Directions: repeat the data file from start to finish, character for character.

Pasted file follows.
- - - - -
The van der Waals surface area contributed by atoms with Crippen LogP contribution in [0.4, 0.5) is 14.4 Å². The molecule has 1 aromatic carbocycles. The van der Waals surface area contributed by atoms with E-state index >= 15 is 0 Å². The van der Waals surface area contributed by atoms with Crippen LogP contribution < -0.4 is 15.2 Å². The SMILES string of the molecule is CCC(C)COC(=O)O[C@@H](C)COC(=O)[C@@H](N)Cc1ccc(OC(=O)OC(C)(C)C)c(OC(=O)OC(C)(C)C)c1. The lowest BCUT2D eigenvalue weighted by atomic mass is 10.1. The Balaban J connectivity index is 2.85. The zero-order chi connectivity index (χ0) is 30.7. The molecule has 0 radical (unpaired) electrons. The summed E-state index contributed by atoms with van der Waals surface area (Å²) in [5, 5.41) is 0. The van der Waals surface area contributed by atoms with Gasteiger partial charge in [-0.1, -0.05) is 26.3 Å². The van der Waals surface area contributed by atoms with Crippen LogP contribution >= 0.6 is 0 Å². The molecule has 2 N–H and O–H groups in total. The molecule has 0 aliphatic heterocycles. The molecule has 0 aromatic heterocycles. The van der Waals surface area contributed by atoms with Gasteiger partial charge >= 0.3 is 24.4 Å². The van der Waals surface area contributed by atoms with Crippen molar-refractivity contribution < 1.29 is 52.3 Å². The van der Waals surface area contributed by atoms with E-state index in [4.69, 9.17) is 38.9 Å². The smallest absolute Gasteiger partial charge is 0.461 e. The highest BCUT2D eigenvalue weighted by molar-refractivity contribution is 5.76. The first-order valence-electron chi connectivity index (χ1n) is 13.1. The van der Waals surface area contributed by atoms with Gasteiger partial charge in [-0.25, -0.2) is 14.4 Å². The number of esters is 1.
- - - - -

The van der Waals surface area contributed by atoms with Crippen LogP contribution in [0.4, 0.5) is 14.4 Å². The molecule has 1 aromatic carbocycles. The van der Waals surface area contributed by atoms with E-state index >= 15 is 0 Å². The van der Waals surface area contributed by atoms with Crippen LogP contribution < -0.4 is 15.2 Å². The SMILES string of the molecule is CCC(C)COC(=O)O[C@@H](C)COC(=O)[C@@H](N)Cc1ccc(OC(=O)OC(C)(C)C)c(OC(=O)OC(C)(C)C)c1. The lowest BCUT2D eigenvalue weighted by atomic mass is 10.1. The Balaban J connectivity index is 2.85. The zero-order chi connectivity index (χ0) is 30.7. The molecule has 0 radical (unpaired) electrons. The summed E-state index contributed by atoms with van der Waals surface area (Å²) in [5, 5.41) is 0. The van der Waals surface area contributed by atoms with Gasteiger partial charge in [-0.1, -0.05) is 26.3 Å². The van der Waals surface area contributed by atoms with Crippen LogP contribution >= 0.6 is 0 Å². The molecule has 2 N–H and O–H groups in total. The molecule has 0 aliphatic heterocycles. The molecule has 0 aromatic heterocycles. The van der Waals surface area contributed by atoms with Gasteiger partial charge >= 0.3 is 24.4 Å². The van der Waals surface area contributed by atoms with Crippen molar-refractivity contribution < 1.29 is 52.3 Å². The van der Waals surface area contributed by atoms with E-state index in [4.69, 9.17) is 38.9 Å². The smallest absolute Gasteiger partial charge is 0.461 e. The highest BCUT2D eigenvalue weighted by molar-refractivity contribution is 5.76. The first-order valence-electron chi connectivity index (χ1n) is 13.1. The van der Waals surface area contributed by atoms with Gasteiger partial charge in [-0.25, -0.2) is 14.4 Å². The number of esters is 1.